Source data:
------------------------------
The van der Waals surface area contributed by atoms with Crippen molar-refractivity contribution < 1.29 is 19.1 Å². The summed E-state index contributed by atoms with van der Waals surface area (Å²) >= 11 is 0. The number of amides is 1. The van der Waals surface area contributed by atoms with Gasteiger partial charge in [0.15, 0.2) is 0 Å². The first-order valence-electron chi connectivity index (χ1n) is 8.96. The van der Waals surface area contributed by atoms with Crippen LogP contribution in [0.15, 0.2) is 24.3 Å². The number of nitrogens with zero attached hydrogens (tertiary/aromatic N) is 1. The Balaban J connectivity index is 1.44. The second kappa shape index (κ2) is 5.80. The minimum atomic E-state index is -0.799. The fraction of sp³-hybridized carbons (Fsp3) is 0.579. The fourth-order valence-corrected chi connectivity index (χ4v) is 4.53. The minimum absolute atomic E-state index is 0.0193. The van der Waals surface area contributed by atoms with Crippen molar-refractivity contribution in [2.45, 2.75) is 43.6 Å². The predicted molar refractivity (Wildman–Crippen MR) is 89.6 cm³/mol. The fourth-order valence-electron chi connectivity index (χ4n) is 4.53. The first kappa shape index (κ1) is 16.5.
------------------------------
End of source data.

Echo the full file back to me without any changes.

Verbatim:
The van der Waals surface area contributed by atoms with Crippen molar-refractivity contribution < 1.29 is 19.1 Å². The summed E-state index contributed by atoms with van der Waals surface area (Å²) >= 11 is 0. The number of amides is 1. The van der Waals surface area contributed by atoms with Gasteiger partial charge in [0.15, 0.2) is 0 Å². The first-order valence-electron chi connectivity index (χ1n) is 8.96. The van der Waals surface area contributed by atoms with Crippen LogP contribution in [0.15, 0.2) is 24.3 Å². The number of nitrogens with zero attached hydrogens (tertiary/aromatic N) is 1. The Balaban J connectivity index is 1.44. The second kappa shape index (κ2) is 5.80. The minimum atomic E-state index is -0.799. The fraction of sp³-hybridized carbons (Fsp3) is 0.579. The fourth-order valence-corrected chi connectivity index (χ4v) is 4.53. The minimum absolute atomic E-state index is 0.0193. The van der Waals surface area contributed by atoms with Crippen molar-refractivity contribution in [2.45, 2.75) is 43.6 Å². The predicted molar refractivity (Wildman–Crippen MR) is 89.6 cm³/mol. The fourth-order valence-electron chi connectivity index (χ4n) is 4.53. The first kappa shape index (κ1) is 16.5.